The journey, therefore, calls upon courage. Courage is not a personality trait, as some may believe it to be, but an act that anyone can do. It’s about making a choice. Despite fear, I will press forward. I will enter the tension and allow myself to be moved. Here we stand at the precipice, faced with our choice: to jump, or not to jump? That certainly is the question.

dare you to move

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To live is to move. Even in fear, pain, or stagnancy… it is especially in those moments in our lives that we are faced with a constant choice. Will we rise to and above the challenge, or will we stay down, to die perhaps a spiritual and inner death?

I had a meeting with one of my mentors a few days ago, wherein I was challenged, yet also deeply inspired. And I went home and found myself listening to Switchfoot, which led to more fuel being thrown onto the heady flame. “Dare You to Move” has now become the theme to this current phase in my life. Why, you may ask?

For months, I have been feeling stuck and stagnant. I have been locked and trapped in my past, the pain I continue to hold, and the disappointments of today. Nothing seems to be going right and deep down, I feel broken, alone and unbelievably restless. My frustration increases knowing what I am doing to myself and what has gotten me stuck in a hole. Professors and even my own therapist have praised me on my level of insight, yet before, I found it so much a curse than a gift. The old cliche of “ignorance is bliss” rings true, because in ignorance, I do not have to feel. I can continue on numbing and pretending everything is okay. When you are battling depression, or anxiety, or whatever demons you may have, the easy path becomes so very tempting.

Although I did not intend the conversation to take this turn, I ended up sharing with my mentor some of my current struggles. He then proceeded to push me (metaphorically speaking), and challenge me. I told him I need to reflect more on my issues, and he disagreed, “No, you don’t need to reflect anymore. You already know what you have to do. Now you just need to do it.” In short, I need to move.

This is what my mentor helped me to realize: Despite your fears, despite the hurt you will inevitably feel, you have to connect. You have to love. You have to risk vulnerability. Our four walls and comfort zone seem so very safe, but in reality, they are hurting us. They are starving us from what we need, causing our hearts to begin dying a slow and painful death. “I mean, look at you,” my mentor challenged. “You’re proof of that. You’re not happy right now.” And I didn’t argue with him, because I knew he was right. Because this is the thing about me: I hide. I hold back. I put up walls so people can’t get too close. All of this I do, because I don’t want to get hurt, rejected, or judged. I have been so many times in the past. I’ve been knocked down, kicked around, teased, and worse, ignored. That in my deepest moments of pain, I went unacknowledged. Even though I fear loneliness, I would rather choose the certainty of being alone, than the pain of being both rejected and alone. So it is easier for me to not trust people, and deal with things on my own.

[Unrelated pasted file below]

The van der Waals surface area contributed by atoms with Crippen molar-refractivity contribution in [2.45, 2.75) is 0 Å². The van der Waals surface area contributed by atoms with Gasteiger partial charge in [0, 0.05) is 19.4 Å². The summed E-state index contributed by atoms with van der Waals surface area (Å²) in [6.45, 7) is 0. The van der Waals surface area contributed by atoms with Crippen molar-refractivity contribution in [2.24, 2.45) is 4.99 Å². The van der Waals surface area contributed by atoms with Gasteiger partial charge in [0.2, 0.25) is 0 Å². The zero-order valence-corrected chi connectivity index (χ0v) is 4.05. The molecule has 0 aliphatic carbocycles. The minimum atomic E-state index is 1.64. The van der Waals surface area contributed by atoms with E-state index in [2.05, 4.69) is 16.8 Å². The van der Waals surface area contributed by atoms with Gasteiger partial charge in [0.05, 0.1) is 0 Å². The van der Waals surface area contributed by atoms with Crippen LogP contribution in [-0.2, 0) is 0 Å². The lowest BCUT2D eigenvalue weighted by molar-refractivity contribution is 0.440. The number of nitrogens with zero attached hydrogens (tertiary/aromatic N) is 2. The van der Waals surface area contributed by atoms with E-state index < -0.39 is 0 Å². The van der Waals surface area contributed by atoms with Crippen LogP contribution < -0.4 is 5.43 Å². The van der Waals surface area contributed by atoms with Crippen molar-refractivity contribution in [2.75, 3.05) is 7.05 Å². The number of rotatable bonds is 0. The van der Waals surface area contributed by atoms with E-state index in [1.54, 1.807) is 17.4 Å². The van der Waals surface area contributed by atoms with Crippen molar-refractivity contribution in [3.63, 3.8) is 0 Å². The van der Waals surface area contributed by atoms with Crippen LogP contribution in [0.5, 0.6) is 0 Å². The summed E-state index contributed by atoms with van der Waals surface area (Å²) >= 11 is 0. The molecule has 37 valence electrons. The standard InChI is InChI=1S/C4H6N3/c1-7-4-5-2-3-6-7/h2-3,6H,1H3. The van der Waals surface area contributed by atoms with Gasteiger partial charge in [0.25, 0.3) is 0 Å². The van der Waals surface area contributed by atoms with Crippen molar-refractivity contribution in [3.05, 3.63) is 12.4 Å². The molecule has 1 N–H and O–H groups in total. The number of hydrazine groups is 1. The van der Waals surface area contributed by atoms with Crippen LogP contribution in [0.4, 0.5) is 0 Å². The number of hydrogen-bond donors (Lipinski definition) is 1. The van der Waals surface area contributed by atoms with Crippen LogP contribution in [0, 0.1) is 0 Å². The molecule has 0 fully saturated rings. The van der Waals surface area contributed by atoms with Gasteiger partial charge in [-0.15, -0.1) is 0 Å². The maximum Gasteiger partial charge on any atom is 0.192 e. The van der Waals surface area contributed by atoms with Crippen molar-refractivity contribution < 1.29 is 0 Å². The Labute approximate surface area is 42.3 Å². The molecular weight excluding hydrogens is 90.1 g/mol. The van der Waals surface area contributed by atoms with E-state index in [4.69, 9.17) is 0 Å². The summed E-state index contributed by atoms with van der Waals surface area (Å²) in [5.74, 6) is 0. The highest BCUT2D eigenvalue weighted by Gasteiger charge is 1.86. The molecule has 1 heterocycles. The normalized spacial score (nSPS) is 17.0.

But living that way, means we live in a state of constant fear. We do not rest when we are hyper-vigilant with every being we come across, and it is exhausting to persistently maintain those walls around our hearts. Maybe in your past you’ve been pushed down, or hurt in the most grotesque way… so you’ve stayed lying on the ground. Maybe it feels safe there. But in that state, the tension is there, “between who you are and what you could be. Between how it is and how it should be.” Although it may not seem so, in that we always have a choice. Are you going to move, or are you going to stay down? Are you going to reach toward the potential of who you were meant to be, or will you let it die away?

I realized that for the past five months, I’ve been choosing to let my potential die. To let myself stay down and others keep me down. But now, I am making a different choice. It’s not easy to get up, to move when you are still in pain from the fall. That is why God dares us to move. Because it takes the courage each of us have buried inside us to do. In the challenge, we grow.

The thing is, if we choose to live, it is guaranteed we will feel pain. All of this time I have been focused on the “pain” part, rather than on the “living” part. In the end, our true nature is to connect, to love. That is what it means to live. That is why He pushes us, dares us to move, to lift ourselves up from the floor, like today never happened. There, we move toward fulfilling our nature.